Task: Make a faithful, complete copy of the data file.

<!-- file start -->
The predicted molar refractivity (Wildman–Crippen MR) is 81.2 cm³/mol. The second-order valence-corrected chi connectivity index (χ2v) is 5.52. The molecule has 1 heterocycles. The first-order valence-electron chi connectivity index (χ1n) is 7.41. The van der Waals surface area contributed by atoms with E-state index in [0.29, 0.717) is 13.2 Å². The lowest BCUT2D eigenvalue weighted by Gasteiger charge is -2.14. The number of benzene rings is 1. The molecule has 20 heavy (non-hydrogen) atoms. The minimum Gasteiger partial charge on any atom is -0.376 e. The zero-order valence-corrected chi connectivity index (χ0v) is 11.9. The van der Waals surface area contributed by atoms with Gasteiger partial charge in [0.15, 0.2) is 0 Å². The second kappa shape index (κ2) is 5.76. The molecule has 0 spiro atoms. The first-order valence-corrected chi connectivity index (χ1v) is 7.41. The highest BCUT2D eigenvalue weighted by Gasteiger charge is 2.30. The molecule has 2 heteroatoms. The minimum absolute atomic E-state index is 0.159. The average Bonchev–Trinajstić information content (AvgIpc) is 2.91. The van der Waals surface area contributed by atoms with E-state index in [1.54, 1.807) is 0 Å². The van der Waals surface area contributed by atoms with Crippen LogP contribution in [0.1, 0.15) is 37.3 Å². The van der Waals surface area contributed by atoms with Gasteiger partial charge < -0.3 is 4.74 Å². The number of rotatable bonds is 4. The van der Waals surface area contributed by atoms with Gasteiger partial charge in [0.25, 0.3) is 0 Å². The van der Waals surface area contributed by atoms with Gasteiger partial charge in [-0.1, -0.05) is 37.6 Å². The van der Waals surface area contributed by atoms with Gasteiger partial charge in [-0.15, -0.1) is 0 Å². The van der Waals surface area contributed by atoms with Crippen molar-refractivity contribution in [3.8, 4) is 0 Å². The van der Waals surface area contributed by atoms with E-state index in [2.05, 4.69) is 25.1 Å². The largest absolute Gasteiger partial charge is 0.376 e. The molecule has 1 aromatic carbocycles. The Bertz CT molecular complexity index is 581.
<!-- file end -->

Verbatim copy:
The predicted molar refractivity (Wildman–Crippen MR) is 81.2 cm³/mol. The second-order valence-corrected chi connectivity index (χ2v) is 5.52. The molecule has 1 heterocycles. The first-order valence-electron chi connectivity index (χ1n) is 7.41. The van der Waals surface area contributed by atoms with E-state index in [0.29, 0.717) is 13.2 Å². The lowest BCUT2D eigenvalue weighted by Gasteiger charge is -2.14. The number of benzene rings is 1. The molecule has 20 heavy (non-hydrogen) atoms. The minimum Gasteiger partial charge on any atom is -0.376 e. The zero-order valence-corrected chi connectivity index (χ0v) is 11.9. The van der Waals surface area contributed by atoms with Gasteiger partial charge in [0.15, 0.2) is 0 Å². The second kappa shape index (κ2) is 5.76. The molecule has 0 spiro atoms. The first-order valence-corrected chi connectivity index (χ1v) is 7.41. The highest BCUT2D eigenvalue weighted by Gasteiger charge is 2.30. The molecule has 2 heteroatoms. The minimum absolute atomic E-state index is 0.159. The average Bonchev–Trinajstić information content (AvgIpc) is 2.91. The van der Waals surface area contributed by atoms with E-state index in [1.54, 1.807) is 0 Å². The van der Waals surface area contributed by atoms with Crippen LogP contribution in [0.1, 0.15) is 37.3 Å². The van der Waals surface area contributed by atoms with Gasteiger partial charge < -0.3 is 4.74 Å². The number of rotatable bonds is 4. The van der Waals surface area contributed by atoms with Gasteiger partial charge in [0.25, 0.3) is 0 Å². The van der Waals surface area contributed by atoms with Gasteiger partial charge in [-0.1, -0.05) is 37.6 Å². The van der Waals surface area contributed by atoms with Gasteiger partial charge in [-0.15, -0.1) is 0 Å². The van der Waals surface area contributed by atoms with Crippen molar-refractivity contribution in [3.8, 4) is 0 Å². The van der Waals surface area contributed by atoms with E-state index in [2.05, 4.69) is 25.1 Å². The largest absolute Gasteiger partial charge is 0.376 e. The molecule has 1 aromatic carbocycles. The Bertz CT molecular complexity index is 581.